Israel is forcing Palestinian schools in occupied East Jerusalem to switch over to an Israeli-controlled curriculum
Jerusalem – Israel is to put financial pressure on Palestinian schools in occupied East Jerusalem in an effort to make them switch over to an Israeli-controlled curriculum, according to local activists and officials.
Almost all of East Jerusalem’s schools currently use a syllabus developed by the Palestinian Authority, a Palestinian government-in-waiting created in the mid-1990s by the Oslo accords. Before that, they relied on the Jordanian curriculum.
Palestinian officials have slammed the move, warning that it is part of intensified efforts by Israel to disconnect East Jerusalem from the neighbouring West Bank and entrench its control over the 300,000 Palestinians in the city.
Peace efforts have long been premised on Israel ending its occupation of East Jerusalem and recognising the city as the capital of a future Palestinian state.
“This attack on our curriculum is part of Israel’s war on Palestinian identity,” Sabri Saidam, the Palestinian education minister, told Al Jazeera. “Israel is working to consolidate its illegal occupation.”
Israel tried to impose the Israeli curriculum when it first occupied East Jerusalem in 1967, but was forced to relent after parents and pupils staged months of strikes and protests.
Civil rights groups, meanwhile, fear Palestinian schools will have little choice but to submit to the Israeli scheme if they do not want to face further budget cuts in an East Jerusalem education system already chronically underfunded by Israel.
Palestinian pupils, local activists say, will be presented with a curriculum that denies their history and identity, and places a strong emphasis on Israel’s official position that all of Jerusalem is its “eternal, unified capital”.
“We don’t want our children to be told that al-Aqsa is not our holy place, that the Palestinian flag is not our flag, that the land belongs to the settlers, and that Ariel Sharon is a hero,” said Hatem Khweis, a spokesman for the Union of Parents’ Committees, a Palestinian group campaigning for improved education in East Jerusalem.
The plan to switch curriculums came to light after senior Israeli education officials divulged details to the local media. Last year only 1,900 Palestinian high-school pupils in East Jerusalem – about 5 percent – studied the Israeli curriculum.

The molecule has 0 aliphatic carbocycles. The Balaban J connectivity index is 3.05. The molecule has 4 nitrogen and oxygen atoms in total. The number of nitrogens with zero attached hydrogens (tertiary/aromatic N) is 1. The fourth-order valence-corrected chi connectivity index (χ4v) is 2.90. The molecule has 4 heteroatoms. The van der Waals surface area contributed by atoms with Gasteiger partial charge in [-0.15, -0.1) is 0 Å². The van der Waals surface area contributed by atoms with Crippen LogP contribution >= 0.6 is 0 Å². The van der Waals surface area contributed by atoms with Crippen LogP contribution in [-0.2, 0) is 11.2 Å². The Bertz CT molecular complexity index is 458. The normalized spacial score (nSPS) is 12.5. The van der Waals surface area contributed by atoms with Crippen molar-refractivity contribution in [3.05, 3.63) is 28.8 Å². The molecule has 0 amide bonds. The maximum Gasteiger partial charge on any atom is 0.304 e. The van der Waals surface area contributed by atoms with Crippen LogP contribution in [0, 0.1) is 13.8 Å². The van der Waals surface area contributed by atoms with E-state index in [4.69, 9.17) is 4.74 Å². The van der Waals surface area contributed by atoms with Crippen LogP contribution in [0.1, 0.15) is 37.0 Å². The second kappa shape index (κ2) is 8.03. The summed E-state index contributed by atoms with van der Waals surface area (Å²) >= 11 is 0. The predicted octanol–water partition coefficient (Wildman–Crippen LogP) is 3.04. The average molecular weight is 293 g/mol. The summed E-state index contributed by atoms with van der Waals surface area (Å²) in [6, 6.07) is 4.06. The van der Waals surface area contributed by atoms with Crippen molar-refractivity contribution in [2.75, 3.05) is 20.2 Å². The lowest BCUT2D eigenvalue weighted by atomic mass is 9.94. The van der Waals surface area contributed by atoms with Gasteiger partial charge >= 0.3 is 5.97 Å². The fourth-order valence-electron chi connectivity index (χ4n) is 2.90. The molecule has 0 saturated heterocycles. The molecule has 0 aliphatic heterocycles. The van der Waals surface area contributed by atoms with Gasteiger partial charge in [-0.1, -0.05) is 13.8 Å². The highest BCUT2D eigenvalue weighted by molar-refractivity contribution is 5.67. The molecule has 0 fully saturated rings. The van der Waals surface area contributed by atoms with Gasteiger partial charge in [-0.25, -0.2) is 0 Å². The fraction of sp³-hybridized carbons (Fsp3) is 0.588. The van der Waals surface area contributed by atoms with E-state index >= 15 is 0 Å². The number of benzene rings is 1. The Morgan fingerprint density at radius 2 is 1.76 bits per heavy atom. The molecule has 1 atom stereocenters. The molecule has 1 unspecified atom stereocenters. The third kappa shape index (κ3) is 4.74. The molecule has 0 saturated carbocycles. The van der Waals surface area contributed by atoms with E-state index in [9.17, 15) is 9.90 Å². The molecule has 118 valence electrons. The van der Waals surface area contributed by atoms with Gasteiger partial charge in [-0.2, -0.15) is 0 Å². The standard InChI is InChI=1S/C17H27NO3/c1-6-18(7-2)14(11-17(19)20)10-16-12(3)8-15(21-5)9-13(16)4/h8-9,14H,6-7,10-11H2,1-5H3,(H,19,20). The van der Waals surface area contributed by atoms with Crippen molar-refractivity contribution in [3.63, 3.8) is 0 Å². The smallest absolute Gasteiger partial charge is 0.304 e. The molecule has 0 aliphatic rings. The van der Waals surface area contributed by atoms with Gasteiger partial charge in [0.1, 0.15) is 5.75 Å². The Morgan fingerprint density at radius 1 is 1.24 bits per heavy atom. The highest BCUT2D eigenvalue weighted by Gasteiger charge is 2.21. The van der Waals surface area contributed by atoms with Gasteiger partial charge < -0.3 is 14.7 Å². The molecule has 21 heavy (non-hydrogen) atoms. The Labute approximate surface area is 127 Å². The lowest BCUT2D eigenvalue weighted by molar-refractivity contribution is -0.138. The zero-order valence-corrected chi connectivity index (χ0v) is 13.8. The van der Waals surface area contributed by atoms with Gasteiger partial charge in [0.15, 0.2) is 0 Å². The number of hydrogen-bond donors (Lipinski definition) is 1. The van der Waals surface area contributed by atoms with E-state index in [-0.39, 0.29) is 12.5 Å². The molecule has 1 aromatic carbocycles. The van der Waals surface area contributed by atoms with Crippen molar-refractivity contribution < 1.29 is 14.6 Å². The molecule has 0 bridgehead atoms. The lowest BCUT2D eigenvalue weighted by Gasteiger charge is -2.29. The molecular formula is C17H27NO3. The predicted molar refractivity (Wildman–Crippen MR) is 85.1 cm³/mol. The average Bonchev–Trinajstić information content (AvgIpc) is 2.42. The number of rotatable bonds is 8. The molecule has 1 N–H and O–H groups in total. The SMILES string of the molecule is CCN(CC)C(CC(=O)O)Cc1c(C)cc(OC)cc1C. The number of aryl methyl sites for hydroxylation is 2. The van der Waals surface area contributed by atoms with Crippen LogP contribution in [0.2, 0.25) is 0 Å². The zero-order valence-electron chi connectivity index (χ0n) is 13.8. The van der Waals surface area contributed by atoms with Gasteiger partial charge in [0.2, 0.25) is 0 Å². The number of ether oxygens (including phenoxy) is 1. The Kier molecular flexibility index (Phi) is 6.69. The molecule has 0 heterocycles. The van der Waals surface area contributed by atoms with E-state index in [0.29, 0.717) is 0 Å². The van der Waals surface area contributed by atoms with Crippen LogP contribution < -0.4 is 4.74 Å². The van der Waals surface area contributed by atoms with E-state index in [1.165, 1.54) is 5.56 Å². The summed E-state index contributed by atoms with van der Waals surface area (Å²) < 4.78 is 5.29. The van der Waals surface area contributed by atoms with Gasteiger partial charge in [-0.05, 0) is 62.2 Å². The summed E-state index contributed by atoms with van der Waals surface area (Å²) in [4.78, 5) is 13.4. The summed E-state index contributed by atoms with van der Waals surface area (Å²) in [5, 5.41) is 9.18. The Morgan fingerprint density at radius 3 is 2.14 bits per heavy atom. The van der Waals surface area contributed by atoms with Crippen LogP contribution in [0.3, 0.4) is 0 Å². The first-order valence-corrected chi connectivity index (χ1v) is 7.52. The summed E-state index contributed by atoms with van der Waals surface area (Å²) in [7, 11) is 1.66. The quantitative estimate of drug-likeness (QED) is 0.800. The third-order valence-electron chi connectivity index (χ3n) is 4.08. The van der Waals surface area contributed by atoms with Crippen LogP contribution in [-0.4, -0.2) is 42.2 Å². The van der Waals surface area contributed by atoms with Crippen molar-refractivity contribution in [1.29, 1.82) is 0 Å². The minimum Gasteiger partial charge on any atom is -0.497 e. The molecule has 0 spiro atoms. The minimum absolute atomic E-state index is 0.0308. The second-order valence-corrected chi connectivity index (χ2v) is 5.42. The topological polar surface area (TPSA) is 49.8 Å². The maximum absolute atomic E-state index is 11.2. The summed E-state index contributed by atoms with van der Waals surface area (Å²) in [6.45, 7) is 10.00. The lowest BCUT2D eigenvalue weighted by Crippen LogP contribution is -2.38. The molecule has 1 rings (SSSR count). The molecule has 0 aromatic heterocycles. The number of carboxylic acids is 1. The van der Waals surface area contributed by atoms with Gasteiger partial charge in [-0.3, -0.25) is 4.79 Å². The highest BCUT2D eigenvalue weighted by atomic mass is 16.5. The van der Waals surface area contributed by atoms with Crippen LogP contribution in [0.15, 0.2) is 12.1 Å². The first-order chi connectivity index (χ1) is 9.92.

Israel operates an almost entirely segregated education system between Jewish and Palestinian pupils, both in Israel and in occupied East Jerusalem.
Saidam said that Israel was required under international treaties it had signed to provide a public education that respected the occupied population’s heritage, identity and culture.
Israel’s education minister, Naftali Bennett, who is also leader of the settler party Jewish Home, said he wanted to “provide a strong tailwind to any school that chooses the Israeli curriculum. My policy is clear: I want to aid the process of Israelization.”
According to the Jerusalem municipality, the scheme will exploit the Palestinian population’s increasing isolation from the West Bank since Israel built a wall through the city a decade ago.
The extra funding will entitle Palestinian schools that switch to the Israeli curriculum to more classroom hours as well as music and art classes, teacher training and student counselling services – most of which are currently lacking in East Jerusalem’s Palestinian schools.
Last year Israeli education officials said they were considering lengthening the short school day in East Jerusalem’s schools to take Palestinian youths off the streets. An Israeli curriculum, it is also hoped, will reduce nationalist sentiment.
Israeli officials believe both factors have fuelled months of angry Palestinian protests, as well as knife and car attacks on Israelis, that have focused on Jerusalem. Some have termed the unrest a third intifada.
“Israel believes it can change the next Palestinian generation’s mentality in the classroom, turning them into Zionists, without addressing the political situation,” said Zakaria Odeh, director of the Civic Coalition, an umbrella group for Palestinian civil society groups in Jerusalem. “But that is the real cause of their anger and frustration,” Odeh told Al Jazeera.